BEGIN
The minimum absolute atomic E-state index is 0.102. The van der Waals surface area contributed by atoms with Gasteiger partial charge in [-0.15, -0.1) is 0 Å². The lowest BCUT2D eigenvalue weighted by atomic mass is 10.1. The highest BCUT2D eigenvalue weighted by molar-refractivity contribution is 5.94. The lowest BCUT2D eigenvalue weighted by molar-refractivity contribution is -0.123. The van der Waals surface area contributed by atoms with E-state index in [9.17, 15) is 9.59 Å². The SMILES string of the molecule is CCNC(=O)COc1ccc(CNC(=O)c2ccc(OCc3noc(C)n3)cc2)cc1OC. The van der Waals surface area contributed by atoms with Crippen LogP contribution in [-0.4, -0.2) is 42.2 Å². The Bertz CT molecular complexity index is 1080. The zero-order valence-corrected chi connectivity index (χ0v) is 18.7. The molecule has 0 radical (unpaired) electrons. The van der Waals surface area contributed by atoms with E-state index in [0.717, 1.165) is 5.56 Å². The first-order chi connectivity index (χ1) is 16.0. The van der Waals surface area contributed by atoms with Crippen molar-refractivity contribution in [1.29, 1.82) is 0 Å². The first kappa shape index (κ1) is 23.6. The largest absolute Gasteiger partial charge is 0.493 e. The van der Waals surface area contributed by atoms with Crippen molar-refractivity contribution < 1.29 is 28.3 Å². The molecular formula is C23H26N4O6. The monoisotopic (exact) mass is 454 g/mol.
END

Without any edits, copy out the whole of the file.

The minimum absolute atomic E-state index is 0.102. The van der Waals surface area contributed by atoms with Gasteiger partial charge in [-0.15, -0.1) is 0 Å². The lowest BCUT2D eigenvalue weighted by atomic mass is 10.1. The highest BCUT2D eigenvalue weighted by molar-refractivity contribution is 5.94. The lowest BCUT2D eigenvalue weighted by molar-refractivity contribution is -0.123. The van der Waals surface area contributed by atoms with E-state index in [9.17, 15) is 9.59 Å². The SMILES string of the molecule is CCNC(=O)COc1ccc(CNC(=O)c2ccc(OCc3noc(C)n3)cc2)cc1OC. The van der Waals surface area contributed by atoms with Crippen LogP contribution in [-0.4, -0.2) is 42.2 Å². The Bertz CT molecular complexity index is 1080. The zero-order valence-corrected chi connectivity index (χ0v) is 18.7. The molecule has 0 radical (unpaired) electrons. The van der Waals surface area contributed by atoms with E-state index in [0.717, 1.165) is 5.56 Å². The first-order chi connectivity index (χ1) is 16.0. The van der Waals surface area contributed by atoms with Crippen molar-refractivity contribution in [1.29, 1.82) is 0 Å². The first kappa shape index (κ1) is 23.6. The largest absolute Gasteiger partial charge is 0.493 e. The van der Waals surface area contributed by atoms with Crippen molar-refractivity contribution < 1.29 is 28.3 Å². The molecular formula is C23H26N4O6. The monoisotopic (exact) mass is 454 g/mol.